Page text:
Cluster Allowance 

Following lobbying by industry a new allowance against supplementary charge profits is to be introduced in respect of ultra high pressure and high temperature clusters.

The allowance is to be similar in structure to the onshore “pad” allowance which was announced as part of the Autumn Statement in 2013.

The allowance will be based on a fixed percentage of a company’s qualifying capital expenditure in respect of the cluster.  The actual rate of allowance is to be agreed following consultation with industry but the announcement states that it will be at least 62.5% of the capital expenditure incurred by the company on qualifying projects.


The original field allowances introduced in 2009 included an allowance for new UHTHP fields capped at £800m per field.  It is thought that this new allowance will be more generous than the existing regime, although details of the parameters of the cluster still need to be agreed.   

Bareboat charter 

The government have announced that they are to proceed with the bareboat chartering measure announced at the time of the Autumn Statement.  However the scope of the proposal is to be materially restricted from what was originally proposed.

The draft legislation is to be published on 1 April and industry will have an opportunity to comment.

The regime will now only apply to drilling rigs and accommodation vessels.

The proposed legislation is aimed at ensuring that a larger portion of the profits of contractors operating in the UK sector of the North Sea are subject to UK tax.

It will achieve this aim by

(a)    the creation of a new “ring fence” for relevant contractors’ profits  and

(b)   capping the amount in respect of the relevant bareboat lease payments which can be allowed as a deduction against those ring fence profits.  The cap will be calculated by reference to the historic capital cost of the asset which is subject to the lease, and will consist of a proxy for capital expenditure at a total rate of 7.5% per calendar year (as opposed to 4% of the original cost plus finance costs at 5% on borrowing of half the cost, i.e. 6.5%, as originally proposed) .

Any excess deductions would be available for offset against other income of the relevant company or indeed group relieved against other profits of the relevant group.

The profits which are ring fenced would be subject to the normal rate of corporation tax and not the upstream ring fence rate.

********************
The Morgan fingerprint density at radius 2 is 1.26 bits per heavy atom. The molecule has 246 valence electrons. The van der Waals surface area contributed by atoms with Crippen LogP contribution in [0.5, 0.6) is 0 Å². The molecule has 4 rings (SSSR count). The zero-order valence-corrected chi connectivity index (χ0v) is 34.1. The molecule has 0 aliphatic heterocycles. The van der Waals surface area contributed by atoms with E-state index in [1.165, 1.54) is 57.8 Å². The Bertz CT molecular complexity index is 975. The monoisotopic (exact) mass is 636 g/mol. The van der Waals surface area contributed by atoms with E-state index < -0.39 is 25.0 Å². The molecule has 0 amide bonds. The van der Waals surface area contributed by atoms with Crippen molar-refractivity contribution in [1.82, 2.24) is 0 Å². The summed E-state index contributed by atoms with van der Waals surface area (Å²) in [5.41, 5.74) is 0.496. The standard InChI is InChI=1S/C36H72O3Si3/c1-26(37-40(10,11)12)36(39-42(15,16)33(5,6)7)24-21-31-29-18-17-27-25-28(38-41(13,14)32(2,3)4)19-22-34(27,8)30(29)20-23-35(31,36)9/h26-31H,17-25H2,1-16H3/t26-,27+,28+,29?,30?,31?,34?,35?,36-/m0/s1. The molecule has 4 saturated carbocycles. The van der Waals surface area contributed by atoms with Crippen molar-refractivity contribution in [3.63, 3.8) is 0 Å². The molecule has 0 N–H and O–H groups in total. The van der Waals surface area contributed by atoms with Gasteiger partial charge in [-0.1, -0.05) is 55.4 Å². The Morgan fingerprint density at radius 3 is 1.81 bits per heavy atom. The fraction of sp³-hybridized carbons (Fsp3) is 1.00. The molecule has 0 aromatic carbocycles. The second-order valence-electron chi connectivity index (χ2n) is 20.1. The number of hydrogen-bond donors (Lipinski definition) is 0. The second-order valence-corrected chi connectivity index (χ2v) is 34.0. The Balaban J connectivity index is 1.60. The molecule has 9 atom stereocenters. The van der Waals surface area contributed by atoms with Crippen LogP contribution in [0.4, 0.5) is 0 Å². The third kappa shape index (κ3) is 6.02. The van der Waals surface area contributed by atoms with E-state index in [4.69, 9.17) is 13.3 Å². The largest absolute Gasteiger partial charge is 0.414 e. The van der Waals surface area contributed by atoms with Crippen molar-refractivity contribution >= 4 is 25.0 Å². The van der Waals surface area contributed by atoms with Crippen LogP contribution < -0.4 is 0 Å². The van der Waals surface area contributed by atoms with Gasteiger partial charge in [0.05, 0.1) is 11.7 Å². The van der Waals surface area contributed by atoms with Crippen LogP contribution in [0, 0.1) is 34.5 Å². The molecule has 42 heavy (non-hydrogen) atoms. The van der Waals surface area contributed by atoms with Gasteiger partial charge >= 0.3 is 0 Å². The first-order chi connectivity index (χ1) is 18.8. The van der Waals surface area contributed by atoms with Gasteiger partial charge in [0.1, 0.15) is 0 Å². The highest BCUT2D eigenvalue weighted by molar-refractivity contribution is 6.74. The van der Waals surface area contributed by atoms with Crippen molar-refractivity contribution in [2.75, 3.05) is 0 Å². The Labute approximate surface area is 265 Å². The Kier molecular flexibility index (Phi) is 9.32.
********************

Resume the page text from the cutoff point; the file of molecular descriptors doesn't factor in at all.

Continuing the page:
The measure is to be reviewed after 12 months.


It is encouraging to see that the government have taken on board the strong concerns of industry as to the potential adverse effects of the original proposal and will not be including a number of  large assets previously targeted for this measure such as FPSOs and heavy lift vessels.  However it is unclear why the government has decided that drilling rigs and accommodation vessels should still be included.

Ring Fence Expenditure Supplement

In our commentary on the Autumn statement  (see: we noted that legislation is to be introduced in Finance Act 2014 to increase the number of periods for which ring fence expenditure supplement can be claimed for onshore ring fence oil and gas losses from qualifying expenditure incurred on or after 5 December 2013.The number of claim periods for such losses will be increased from 6 to 10 periods.

Industry had been hoping for a similar extension in the number of periods available for offshore fields or a modification in the methodology for calculating such allowances, and also an extension to the time limit for making claims.

There are however no further changes announced at this time.


We believe that industry will continue to lobby for a change to the existing RFES regime as it is clear that in its current form it does not achieve its original objective. 

Oil and gas tax rates

A change is to be introduced in FA 2015 to fix the rate of ring fence corporation tax on a once and for always basis (subject of course to any change introduced in a subsequent Finance Act), rather than have the rate specifically provided for each year.


This change is not considered very significant although it does perhaps support our previously held view that Government had no intention of bringing down the ring fence rates of corporation tax even though it thought it appropriate to do so for the rest of UK business. It will be interesting to see if the Wood Review consultation (see comments above) changes this conclusion.

Other Measures

A number of other anti- avoidance rules not specifically aimed at the oil industry are included within the Budget as well as further changes to the DOTAS scheme. Further, tax at stake in respect of disputed schemes is to be paid to HMRC pending resolution of the dispute.

Anti – Avoidance Schemes involving the transfer of corporate profits

These measures are aimed at arrangements where all or a significant part of the profits of a company in a group are paid over directly or indirectly by transfer to another company.

Changes were announced in December last year to counteract the operation of so-called “total return swaps” where a company enters into a derivative contract with another group company such that under the contract all of the profits of the company are paid to that other company.

This new measure is being introduced to tackle arrangements which achieve the same objective as a total return swap but without the use of derivative contracts.

The effect of the measure will be to disallow any payment in respect of the transfer of profits.

The announcement states that the measures are intended to deny deductions for what in substance represents the distribution of profits which a company has already made (rather than a cost in earning those profits).

The scope of the regime will cover payments linked to profits, securitisations, reinsurance, hedging arrangements and funding arrangements.

The measures only apply however where there is a tax avoidance purpose behind the arrangements

Guidance has been issued setting out details of the type of arrangement which the rules will catch.